The variant was first identified in India in December of 2020. It was detected in the U.S. in March.
The CDC reports the delta variant now accounts for more than 51% of coronavirus cases in America.
In some states where the vaccination rates are lower, the delta strain accounts for more than 80% of new infections, such as in Iowa, Kansas, and Missouri, the CDC reports.
According to the World Health Organization, this strain is considered to be “the fastest and the fittest.”
Specialist Dr. Wilson told Yale Medicine that the delta variant is 50% more contagious.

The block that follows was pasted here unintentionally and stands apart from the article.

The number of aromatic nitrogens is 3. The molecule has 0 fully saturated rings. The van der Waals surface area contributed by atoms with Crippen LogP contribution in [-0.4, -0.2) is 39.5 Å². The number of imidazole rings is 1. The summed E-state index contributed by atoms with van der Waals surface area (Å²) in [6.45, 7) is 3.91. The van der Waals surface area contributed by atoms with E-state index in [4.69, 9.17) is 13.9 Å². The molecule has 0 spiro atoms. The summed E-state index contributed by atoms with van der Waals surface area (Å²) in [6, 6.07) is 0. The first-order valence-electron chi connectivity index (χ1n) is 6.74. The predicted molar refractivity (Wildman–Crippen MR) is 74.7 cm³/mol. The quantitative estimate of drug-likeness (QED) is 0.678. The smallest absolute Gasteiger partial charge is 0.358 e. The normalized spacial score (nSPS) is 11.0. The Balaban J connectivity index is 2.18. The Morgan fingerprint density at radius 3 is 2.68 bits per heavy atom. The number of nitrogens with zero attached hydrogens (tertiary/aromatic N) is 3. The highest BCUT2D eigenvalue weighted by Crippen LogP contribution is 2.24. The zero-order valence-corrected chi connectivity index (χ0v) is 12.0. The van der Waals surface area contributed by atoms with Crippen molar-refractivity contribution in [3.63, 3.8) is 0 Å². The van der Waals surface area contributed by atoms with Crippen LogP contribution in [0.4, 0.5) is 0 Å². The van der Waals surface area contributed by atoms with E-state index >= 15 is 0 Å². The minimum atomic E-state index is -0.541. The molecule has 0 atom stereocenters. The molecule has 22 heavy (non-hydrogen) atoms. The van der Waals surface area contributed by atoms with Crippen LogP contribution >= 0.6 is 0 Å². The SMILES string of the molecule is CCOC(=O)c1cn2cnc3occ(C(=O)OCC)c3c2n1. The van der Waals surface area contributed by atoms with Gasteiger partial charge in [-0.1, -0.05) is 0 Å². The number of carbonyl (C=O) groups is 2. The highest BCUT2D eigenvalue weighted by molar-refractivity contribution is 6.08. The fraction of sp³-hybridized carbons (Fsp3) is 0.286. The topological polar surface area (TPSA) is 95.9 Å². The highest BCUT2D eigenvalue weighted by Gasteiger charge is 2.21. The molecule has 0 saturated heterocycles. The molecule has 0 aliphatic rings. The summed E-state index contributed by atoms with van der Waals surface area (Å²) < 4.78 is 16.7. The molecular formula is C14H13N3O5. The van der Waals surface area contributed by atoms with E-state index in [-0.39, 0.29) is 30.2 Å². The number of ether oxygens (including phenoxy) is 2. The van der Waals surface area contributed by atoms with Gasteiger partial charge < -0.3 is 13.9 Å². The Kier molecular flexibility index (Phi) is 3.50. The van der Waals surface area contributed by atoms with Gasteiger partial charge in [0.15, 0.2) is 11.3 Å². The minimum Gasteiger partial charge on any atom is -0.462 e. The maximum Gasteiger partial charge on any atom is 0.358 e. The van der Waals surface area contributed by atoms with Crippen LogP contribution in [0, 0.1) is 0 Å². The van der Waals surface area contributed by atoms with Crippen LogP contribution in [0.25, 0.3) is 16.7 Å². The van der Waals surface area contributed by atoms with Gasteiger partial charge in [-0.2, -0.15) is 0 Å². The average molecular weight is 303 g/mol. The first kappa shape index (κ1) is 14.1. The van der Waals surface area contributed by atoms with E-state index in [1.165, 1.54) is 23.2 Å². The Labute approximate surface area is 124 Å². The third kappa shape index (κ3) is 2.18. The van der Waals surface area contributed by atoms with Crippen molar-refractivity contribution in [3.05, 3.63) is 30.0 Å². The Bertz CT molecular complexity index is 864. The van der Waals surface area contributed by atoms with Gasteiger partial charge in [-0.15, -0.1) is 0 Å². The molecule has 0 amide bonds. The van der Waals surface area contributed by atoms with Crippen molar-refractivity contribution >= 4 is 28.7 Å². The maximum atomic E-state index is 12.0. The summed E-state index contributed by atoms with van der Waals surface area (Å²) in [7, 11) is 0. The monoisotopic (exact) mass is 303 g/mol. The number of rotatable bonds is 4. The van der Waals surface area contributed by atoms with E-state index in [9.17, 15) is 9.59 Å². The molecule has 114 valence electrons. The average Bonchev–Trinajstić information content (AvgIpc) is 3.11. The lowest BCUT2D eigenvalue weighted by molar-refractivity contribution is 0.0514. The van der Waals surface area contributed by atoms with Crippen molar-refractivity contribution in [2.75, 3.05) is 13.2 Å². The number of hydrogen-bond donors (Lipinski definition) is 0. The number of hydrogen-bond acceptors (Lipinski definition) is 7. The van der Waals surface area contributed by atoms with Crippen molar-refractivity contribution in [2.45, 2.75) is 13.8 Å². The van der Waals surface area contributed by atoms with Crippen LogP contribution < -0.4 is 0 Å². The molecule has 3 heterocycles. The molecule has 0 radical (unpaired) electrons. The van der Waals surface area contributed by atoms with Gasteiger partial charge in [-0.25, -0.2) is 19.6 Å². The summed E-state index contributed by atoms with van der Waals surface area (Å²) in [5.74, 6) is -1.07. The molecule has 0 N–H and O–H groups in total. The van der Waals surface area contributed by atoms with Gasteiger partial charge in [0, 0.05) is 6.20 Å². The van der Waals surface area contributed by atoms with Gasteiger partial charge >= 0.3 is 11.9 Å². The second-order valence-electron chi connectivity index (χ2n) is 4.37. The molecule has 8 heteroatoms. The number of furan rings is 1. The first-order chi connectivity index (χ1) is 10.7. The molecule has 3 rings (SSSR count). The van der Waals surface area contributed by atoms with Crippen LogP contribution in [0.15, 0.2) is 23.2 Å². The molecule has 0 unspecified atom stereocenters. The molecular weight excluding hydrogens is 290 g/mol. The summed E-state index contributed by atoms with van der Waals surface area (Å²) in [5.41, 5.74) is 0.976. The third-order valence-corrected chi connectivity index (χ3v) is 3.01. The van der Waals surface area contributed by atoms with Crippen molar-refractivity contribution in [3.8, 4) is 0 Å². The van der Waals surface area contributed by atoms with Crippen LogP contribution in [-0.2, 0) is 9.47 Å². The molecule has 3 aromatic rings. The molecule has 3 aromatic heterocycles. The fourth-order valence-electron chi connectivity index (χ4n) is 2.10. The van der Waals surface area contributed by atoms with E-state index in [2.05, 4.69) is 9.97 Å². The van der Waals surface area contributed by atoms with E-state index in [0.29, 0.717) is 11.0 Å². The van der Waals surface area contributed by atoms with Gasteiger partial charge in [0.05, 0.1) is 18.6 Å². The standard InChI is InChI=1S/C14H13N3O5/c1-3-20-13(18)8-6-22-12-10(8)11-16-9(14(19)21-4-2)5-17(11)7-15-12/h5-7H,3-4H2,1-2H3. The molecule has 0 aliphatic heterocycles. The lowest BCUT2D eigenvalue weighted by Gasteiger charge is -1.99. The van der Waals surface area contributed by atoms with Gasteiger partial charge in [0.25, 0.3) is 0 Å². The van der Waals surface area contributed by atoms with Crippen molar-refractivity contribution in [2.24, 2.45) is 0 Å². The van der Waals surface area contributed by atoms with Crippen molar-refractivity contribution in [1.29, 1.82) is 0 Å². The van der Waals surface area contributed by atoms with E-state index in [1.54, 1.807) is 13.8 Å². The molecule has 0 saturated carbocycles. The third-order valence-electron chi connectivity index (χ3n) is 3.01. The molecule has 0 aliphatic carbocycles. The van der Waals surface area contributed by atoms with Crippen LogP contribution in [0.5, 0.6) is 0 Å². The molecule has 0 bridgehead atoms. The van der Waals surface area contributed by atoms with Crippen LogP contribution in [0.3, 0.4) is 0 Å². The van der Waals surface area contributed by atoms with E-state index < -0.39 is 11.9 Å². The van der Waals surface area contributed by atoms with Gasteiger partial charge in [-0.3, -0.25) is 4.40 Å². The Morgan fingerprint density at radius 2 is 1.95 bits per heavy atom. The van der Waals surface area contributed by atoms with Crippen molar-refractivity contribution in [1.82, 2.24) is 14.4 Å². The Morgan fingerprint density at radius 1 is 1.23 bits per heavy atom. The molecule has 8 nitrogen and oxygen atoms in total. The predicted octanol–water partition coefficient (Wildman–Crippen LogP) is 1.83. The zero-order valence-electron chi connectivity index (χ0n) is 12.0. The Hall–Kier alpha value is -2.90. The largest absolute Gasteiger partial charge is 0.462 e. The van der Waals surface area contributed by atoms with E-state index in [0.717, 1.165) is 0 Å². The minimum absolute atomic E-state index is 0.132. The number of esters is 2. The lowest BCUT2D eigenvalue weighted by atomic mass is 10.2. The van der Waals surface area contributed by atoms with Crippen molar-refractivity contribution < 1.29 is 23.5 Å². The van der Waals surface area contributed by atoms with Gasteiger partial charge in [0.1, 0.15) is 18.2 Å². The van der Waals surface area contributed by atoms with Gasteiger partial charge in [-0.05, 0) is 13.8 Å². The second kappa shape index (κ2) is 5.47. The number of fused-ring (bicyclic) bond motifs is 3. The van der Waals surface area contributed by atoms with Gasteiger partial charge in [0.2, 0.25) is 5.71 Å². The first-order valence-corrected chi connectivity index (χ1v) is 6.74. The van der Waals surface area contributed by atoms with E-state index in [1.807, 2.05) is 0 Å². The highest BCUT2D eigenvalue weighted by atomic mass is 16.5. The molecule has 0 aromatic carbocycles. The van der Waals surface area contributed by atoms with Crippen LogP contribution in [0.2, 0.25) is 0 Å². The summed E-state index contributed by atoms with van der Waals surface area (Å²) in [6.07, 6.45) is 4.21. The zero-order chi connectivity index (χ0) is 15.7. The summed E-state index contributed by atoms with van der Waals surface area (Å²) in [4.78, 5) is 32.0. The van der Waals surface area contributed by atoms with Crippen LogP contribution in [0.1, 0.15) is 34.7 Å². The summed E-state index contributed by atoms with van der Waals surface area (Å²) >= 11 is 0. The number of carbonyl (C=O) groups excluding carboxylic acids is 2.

“In a completely unmitigated environment — where no one is vaccinated or wearing masks — it’s estimated that the average person infected with the original coronavirus strain will infect 2.5 other people,” Dr. Wilson said. “In the same environment, Delta would spread from one person to maybe 3.5 or 4 other people.”
Health experts say the good news is that the vaccines being used in the U.S. are highly effective against the virus.
“We have two Americas: the vaccinated and the unvaccinated,” infectious disease specialist Dr. Paul Offit told NPR.
“We’re feeling pretty good right now because it’s the summer. But come winter, if we still have a significant percentage of the population that is unvaccinated, we’re going to see this virus surge again,” Offit said.